By Kate Harrold
THIS WOMAN’S toothache turned out to be CANCER which has left her TOOTHLESS and unable to open her mouth more than a centimetre.
Student Nicole Kowalski (28) from Los Angeles, California, USA, developed toothache in June of 2017 but after being told by her dentist that it was nothing to worry about, she soon dismissed her concern. However, the pain persisted for a further six months.
Fed up of being unable to sleep, Nicole sought medical advice and was treated for a sinus infection yet the pain still remained. During her next appointment with the dentist in January of 2018, an x-ray revealed that Nicole’s upper jaw was missing some bone.
The dentist transferred Nicole to an oral surgeon who removed a molar to perform a biopsy. The results revealed that Nicole had a rare yet benign tumour. A two-hour partial maxillectomy was performed to remove the harmless tumour and the six-months of pain appeared to be over.
Four of Nicole’s teeth were removed during the surgery and she was given an obturator – a type of prosthetic retainer – to seal the hole in her palate and replace the teeth allowing Nicole to eat, drink, and speak.
Just two weeks later, Nicole returned to the hospital for her follow-up appointment expecting to be given the all clear. Instead, test results revealed that Nicole had been misdiagnosed and she in fact had salivary gland cancer.
Cancer wasn’t new to Nicole’s family. Unfortunately, three of Nicole’s grandparents and two aunts had been diagnosed yet Nicole was still shocked and devastated to hear her diagnosis – particularly given her age. She spent the next 30 days undergoing radiation treatment.
Such treatments have a range of side effects and Nicole developed trismus which limits her ability to open her mouth. Nicole can only open her mouth to nine-millimetres and must exercise her jaw daily and attend speech therapy.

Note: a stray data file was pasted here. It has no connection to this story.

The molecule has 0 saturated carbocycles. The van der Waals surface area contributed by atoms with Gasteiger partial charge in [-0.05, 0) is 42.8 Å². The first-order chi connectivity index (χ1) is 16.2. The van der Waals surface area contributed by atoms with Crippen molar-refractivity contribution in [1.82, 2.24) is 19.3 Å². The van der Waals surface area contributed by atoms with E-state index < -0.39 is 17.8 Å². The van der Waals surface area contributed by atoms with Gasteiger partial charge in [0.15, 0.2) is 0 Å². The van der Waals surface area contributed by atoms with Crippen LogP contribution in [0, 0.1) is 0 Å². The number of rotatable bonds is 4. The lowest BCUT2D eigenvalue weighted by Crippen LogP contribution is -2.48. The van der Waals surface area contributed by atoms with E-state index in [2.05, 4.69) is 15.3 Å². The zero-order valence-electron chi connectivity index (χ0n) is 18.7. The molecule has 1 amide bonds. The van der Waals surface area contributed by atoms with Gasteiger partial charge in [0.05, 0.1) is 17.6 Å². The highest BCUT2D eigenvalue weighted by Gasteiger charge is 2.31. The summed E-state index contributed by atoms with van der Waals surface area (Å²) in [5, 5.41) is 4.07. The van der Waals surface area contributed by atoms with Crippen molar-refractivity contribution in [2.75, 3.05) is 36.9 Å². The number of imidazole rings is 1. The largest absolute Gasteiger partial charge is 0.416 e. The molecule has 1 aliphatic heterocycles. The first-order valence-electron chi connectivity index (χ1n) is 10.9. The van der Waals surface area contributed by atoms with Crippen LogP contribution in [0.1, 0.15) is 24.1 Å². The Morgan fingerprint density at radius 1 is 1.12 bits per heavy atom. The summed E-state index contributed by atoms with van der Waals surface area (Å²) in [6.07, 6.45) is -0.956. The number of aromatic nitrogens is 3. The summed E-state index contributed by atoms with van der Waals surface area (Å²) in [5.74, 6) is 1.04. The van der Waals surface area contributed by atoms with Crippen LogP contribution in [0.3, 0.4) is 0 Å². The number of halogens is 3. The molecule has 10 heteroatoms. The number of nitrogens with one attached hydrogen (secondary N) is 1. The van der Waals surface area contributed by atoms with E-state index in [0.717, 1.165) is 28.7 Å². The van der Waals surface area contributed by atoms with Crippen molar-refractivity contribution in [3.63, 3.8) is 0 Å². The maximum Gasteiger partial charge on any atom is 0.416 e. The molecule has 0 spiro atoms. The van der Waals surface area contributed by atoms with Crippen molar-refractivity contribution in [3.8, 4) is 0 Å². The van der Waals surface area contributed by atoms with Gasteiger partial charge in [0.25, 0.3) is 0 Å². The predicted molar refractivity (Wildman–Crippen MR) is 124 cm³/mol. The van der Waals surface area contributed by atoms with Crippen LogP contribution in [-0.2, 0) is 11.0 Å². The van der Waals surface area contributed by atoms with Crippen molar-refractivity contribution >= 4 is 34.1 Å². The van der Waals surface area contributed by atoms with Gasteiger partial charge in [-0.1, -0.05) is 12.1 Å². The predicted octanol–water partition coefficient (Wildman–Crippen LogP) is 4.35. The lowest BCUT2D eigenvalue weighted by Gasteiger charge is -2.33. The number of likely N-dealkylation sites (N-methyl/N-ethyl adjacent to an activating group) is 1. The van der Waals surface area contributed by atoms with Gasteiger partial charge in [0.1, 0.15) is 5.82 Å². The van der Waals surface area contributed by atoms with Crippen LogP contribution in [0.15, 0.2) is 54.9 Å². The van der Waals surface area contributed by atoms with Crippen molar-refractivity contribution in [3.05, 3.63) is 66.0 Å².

Despite the intensity of the treatment, Nicole’s pain persisted and doctors noticed a shift in the positioning of her teeth. In December 2019, a PET/CT scan revealed that the cancer had returned and Nicole’s jaw-bone was dying.
Surgery was required to remove her hard and soft palates as well as another seven teeth including Nicole’s front teeth. Additionally, Nicole underwent a further 30 days of radiation treatment to treat the cancer recurrence.
At the same time, Nicole’s personal life was in upheaval as her relationship of 10-years abruptly ended after her partner announced one day that he believed they’d grown apart.
Thankfully good news followed soon after. In August of 2020, Nicole was finally given the all clear and is now awaiting her new updated obturator, but she still experiences some pain in her jaw due to the limitations in movement.
However, Nicole is happy to have found love in her new partner, Eric, and has completed her bachelor’s degree and can now commit to studying for her masters. Nicole’s social life is back on track too and she’s recently taken up hiking in the Los Angeles area.
Dubbed ‘the lonely cancer,’ prosthetics like obturators for patients like Nicole are considered ‘unnecessary’ in the US healthcare system so people must pay out of their own pockets. However without this, Nicole wouldn’t be able to perform basic human functions like eating and talking.
Having had her life been so wholeheartedly affected by cancer, Nicole is determined to help others who feel alone and ignored showing them that they too deserve to be loved and supported – and that support is out there.
“Cancer runs in my family so you kind of realise that the chance you might get it is always there but I wasn’t prepared to hear those words,” Nicole said.